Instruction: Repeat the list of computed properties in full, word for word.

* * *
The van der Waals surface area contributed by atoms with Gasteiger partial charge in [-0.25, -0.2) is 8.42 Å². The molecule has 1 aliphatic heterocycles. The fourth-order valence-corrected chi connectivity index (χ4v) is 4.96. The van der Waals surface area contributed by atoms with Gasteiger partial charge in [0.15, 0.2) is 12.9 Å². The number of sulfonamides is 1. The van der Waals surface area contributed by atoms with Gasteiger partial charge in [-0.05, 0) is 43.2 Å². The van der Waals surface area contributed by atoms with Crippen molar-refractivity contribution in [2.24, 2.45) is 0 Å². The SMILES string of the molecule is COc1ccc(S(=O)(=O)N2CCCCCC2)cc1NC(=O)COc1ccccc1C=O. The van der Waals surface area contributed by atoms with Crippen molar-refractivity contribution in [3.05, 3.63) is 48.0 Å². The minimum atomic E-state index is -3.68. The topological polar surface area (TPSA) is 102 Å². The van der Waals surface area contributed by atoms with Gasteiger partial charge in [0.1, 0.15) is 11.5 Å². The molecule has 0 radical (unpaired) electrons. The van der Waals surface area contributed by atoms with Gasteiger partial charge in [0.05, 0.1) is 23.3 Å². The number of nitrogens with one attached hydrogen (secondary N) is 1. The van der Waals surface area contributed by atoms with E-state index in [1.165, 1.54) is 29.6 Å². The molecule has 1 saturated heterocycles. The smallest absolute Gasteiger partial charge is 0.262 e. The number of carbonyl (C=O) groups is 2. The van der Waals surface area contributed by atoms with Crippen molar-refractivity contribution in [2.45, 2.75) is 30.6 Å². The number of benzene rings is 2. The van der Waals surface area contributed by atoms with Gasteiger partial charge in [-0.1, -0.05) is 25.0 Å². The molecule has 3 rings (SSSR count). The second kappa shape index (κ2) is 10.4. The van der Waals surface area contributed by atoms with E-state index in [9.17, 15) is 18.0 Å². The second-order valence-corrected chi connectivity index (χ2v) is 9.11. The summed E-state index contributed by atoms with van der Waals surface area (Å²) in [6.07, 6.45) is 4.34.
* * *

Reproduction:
The van der Waals surface area contributed by atoms with Gasteiger partial charge in [-0.25, -0.2) is 8.42 Å². The molecule has 1 aliphatic heterocycles. The fourth-order valence-corrected chi connectivity index (χ4v) is 4.96. The van der Waals surface area contributed by atoms with Gasteiger partial charge in [0.15, 0.2) is 12.9 Å². The number of sulfonamides is 1. The van der Waals surface area contributed by atoms with Gasteiger partial charge in [-0.05, 0) is 43.2 Å². The van der Waals surface area contributed by atoms with Crippen molar-refractivity contribution in [2.24, 2.45) is 0 Å². The SMILES string of the molecule is COc1ccc(S(=O)(=O)N2CCCCCC2)cc1NC(=O)COc1ccccc1C=O. The van der Waals surface area contributed by atoms with Crippen molar-refractivity contribution in [3.05, 3.63) is 48.0 Å². The minimum atomic E-state index is -3.68. The topological polar surface area (TPSA) is 102 Å². The van der Waals surface area contributed by atoms with Gasteiger partial charge in [0.1, 0.15) is 11.5 Å². The molecule has 0 radical (unpaired) electrons. The van der Waals surface area contributed by atoms with Gasteiger partial charge in [0.05, 0.1) is 23.3 Å². The number of nitrogens with one attached hydrogen (secondary N) is 1. The van der Waals surface area contributed by atoms with E-state index in [1.165, 1.54) is 29.6 Å². The molecule has 1 saturated heterocycles. The smallest absolute Gasteiger partial charge is 0.262 e. The number of carbonyl (C=O) groups is 2. The van der Waals surface area contributed by atoms with Crippen molar-refractivity contribution in [2.45, 2.75) is 30.6 Å². The number of benzene rings is 2. The van der Waals surface area contributed by atoms with Gasteiger partial charge in [-0.1, -0.05) is 25.0 Å². The molecule has 3 rings (SSSR count). The second kappa shape index (κ2) is 10.4. The van der Waals surface area contributed by atoms with E-state index in [9.17, 15) is 18.0 Å². The second-order valence-corrected chi connectivity index (χ2v) is 9.11. The summed E-state index contributed by atoms with van der Waals surface area (Å²) in [6.07, 6.45) is 4.34.